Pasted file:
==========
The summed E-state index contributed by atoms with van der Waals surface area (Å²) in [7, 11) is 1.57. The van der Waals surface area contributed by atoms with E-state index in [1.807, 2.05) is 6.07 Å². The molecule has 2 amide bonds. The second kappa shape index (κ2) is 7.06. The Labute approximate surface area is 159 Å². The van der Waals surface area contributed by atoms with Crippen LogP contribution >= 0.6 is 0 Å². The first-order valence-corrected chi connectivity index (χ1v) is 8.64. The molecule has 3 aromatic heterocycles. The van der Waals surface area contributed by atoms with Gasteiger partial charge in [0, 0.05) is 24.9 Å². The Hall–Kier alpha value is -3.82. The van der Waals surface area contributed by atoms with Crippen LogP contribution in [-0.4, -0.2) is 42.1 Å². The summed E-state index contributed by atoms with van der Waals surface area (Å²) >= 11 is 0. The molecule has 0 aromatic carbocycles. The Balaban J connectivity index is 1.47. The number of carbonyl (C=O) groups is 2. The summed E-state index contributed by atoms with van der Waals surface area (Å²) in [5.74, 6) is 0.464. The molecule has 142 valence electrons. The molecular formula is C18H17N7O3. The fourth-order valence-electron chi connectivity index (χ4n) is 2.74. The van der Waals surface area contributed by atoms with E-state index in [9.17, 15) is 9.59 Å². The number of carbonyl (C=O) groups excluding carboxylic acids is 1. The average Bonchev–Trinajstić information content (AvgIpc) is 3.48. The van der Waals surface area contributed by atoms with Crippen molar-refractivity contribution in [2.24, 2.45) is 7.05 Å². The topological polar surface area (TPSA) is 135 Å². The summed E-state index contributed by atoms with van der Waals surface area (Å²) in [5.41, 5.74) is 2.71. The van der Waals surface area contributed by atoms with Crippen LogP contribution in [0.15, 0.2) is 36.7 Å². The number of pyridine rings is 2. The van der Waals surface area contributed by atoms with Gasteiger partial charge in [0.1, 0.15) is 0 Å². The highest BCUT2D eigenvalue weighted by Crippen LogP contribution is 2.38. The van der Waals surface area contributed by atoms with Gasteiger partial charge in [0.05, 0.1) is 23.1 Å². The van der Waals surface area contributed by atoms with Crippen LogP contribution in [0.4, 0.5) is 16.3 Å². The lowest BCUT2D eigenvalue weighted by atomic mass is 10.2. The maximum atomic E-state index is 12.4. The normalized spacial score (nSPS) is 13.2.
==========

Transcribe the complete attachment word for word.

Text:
The summed E-state index contributed by atoms with van der Waals surface area (Å²) in [7, 11) is 1.57. The van der Waals surface area contributed by atoms with E-state index in [1.807, 2.05) is 6.07 Å². The molecule has 2 amide bonds. The second kappa shape index (κ2) is 7.06. The Labute approximate surface area is 159 Å². The van der Waals surface area contributed by atoms with Crippen LogP contribution >= 0.6 is 0 Å². The first-order valence-corrected chi connectivity index (χ1v) is 8.64. The molecule has 3 aromatic heterocycles. The van der Waals surface area contributed by atoms with Gasteiger partial charge in [0, 0.05) is 24.9 Å². The Hall–Kier alpha value is -3.82. The van der Waals surface area contributed by atoms with Crippen LogP contribution in [-0.4, -0.2) is 42.1 Å². The summed E-state index contributed by atoms with van der Waals surface area (Å²) >= 11 is 0. The molecule has 0 aromatic carbocycles. The Balaban J connectivity index is 1.47. The number of carbonyl (C=O) groups is 2. The summed E-state index contributed by atoms with van der Waals surface area (Å²) in [5.74, 6) is 0.464. The molecule has 142 valence electrons. The molecular formula is C18H17N7O3. The fourth-order valence-electron chi connectivity index (χ4n) is 2.74. The van der Waals surface area contributed by atoms with E-state index in [9.17, 15) is 9.59 Å². The number of carbonyl (C=O) groups excluding carboxylic acids is 1. The average Bonchev–Trinajstić information content (AvgIpc) is 3.48. The van der Waals surface area contributed by atoms with Crippen molar-refractivity contribution in [2.24, 2.45) is 7.05 Å². The topological polar surface area (TPSA) is 135 Å². The summed E-state index contributed by atoms with van der Waals surface area (Å²) in [5.41, 5.74) is 2.71. The van der Waals surface area contributed by atoms with Crippen LogP contribution in [0.15, 0.2) is 36.7 Å². The number of pyridine rings is 2. The van der Waals surface area contributed by atoms with Gasteiger partial charge in [0.1, 0.15) is 0 Å². The highest BCUT2D eigenvalue weighted by Crippen LogP contribution is 2.38. The van der Waals surface area contributed by atoms with Gasteiger partial charge in [0.05, 0.1) is 23.1 Å². The van der Waals surface area contributed by atoms with Crippen LogP contribution in [0.4, 0.5) is 16.3 Å². The lowest BCUT2D eigenvalue weighted by atomic mass is 10.2. The maximum atomic E-state index is 12.4. The normalized spacial score (nSPS) is 13.2.